Like other federal courts, the U.S. District Court for the District of Columbia has received portraits of many of the judges who have sat on the Court. Typically, a judge’s current and previous law clerks collect the funds needed to commission an artist to paint a judge’s portrait at the time the judge is taking senior status, is elevated to a higher Court, or dies. The funds are held by the Historical Society of the D.C. Circuit. The completed portraits are donated to the Court. Many can be viewed as they hang in the Ceremonial Courtroom. Others are currently in storage. Portraits donated to the Court are official court property.
The District Court has dozens of portraits in its possession, some of which date back over 200 years. During his tenure as Chief Judge, Judge George L. Hart made arrangements to have portraits painted of judges who had not provided their portraits to the Court. Some of these judges were deceased; consequently, Richard C. Henderson was commissioned to paint these portraits relying on photographs and accounts from family and friends to inform his work. By early 1987, portraits of all but nine of the judges who had previously sat on the Court were in the Court’s possession.
The Historical Society of the District of Columbia Circuit has developed this web exhibit of the portraits that are currently in the possession of the U.S. District Court for the District of Columbia. The Society was assisted by graduate students from American University’s Public History Program, who conducted research about some of the portraits and some of the artists who painted them. The students measured the portraits and assessed the condition of those portraits that were accessible to them, namely those which are not hanging in the Ceremonial Courtroom.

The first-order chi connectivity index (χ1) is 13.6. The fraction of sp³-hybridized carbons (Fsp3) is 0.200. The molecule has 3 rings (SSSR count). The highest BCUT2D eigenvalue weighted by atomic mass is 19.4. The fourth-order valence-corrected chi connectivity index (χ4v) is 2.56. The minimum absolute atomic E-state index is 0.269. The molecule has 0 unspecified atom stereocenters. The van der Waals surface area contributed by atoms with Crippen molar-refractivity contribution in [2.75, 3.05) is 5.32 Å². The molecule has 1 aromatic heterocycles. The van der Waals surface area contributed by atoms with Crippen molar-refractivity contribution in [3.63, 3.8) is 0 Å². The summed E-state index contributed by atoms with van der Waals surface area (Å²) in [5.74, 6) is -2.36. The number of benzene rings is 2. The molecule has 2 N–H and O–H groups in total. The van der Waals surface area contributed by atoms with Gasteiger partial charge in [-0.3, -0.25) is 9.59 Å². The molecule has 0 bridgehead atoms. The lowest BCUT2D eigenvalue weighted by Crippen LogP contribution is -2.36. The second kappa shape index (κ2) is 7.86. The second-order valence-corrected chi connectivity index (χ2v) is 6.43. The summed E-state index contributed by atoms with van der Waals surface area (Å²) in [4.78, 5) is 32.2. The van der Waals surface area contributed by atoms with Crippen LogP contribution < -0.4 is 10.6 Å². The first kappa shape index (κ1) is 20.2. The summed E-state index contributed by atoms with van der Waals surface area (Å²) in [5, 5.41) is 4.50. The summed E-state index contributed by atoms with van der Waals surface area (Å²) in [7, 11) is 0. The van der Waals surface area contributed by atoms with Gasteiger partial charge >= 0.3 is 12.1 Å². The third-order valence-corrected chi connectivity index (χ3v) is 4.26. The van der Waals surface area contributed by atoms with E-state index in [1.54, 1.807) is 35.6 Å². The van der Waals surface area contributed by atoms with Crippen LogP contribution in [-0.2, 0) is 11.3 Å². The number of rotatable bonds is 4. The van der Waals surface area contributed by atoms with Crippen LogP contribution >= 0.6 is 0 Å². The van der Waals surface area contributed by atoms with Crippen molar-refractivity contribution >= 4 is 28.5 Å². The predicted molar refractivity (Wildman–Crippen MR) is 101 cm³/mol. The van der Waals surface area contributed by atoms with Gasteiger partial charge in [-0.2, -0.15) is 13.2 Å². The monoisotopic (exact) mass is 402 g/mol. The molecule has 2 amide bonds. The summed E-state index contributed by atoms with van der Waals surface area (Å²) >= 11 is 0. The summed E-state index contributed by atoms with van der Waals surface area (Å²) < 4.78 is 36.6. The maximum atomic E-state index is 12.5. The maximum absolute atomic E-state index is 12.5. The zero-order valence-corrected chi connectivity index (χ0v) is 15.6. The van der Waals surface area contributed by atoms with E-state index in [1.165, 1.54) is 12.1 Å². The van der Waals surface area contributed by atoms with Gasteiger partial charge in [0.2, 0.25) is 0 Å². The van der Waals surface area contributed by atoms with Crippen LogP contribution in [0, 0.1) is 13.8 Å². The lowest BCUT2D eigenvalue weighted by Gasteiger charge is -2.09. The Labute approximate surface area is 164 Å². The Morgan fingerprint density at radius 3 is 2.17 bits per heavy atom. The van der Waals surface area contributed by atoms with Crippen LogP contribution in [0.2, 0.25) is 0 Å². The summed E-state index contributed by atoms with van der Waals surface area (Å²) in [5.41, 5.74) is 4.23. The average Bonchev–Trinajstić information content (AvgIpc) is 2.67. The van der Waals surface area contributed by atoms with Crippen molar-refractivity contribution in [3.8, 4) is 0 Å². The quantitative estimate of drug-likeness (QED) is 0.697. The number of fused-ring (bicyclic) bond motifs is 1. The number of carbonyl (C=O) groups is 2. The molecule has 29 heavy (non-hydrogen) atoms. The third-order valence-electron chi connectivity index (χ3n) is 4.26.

Photographs of all the portraits were taken by Court staff, and biographical information about the judges was provided by the Federal Judicial Center. Research about the portraitists was undertaken by Historical Society staff and the American University students. It has not been possible to locate information about all of the portrait artists. Research continues, and it is hoped that additional information will be forthcoming.
Traditionally, when a portrait is donated to the Court, a ceremony takes place at which the judge and his/her family officially present the portrait to the Court. At the ceremony, colleagues, law clerks, family, and friends of the judge talk about her/his service. In some instances, transcripts of these ceremonies were available and have been included in this exhibit. Additional transcripts will be added as they become available.
It is hoped that this exhibit will help to memorialize the individual judges who have sat on the U.S. District Court for the District of Columbia.
The Historical Society plans to carry out a similar project respecting the portraits of judges of the U.S. Court of Appeals for the District of Columbia Circuit.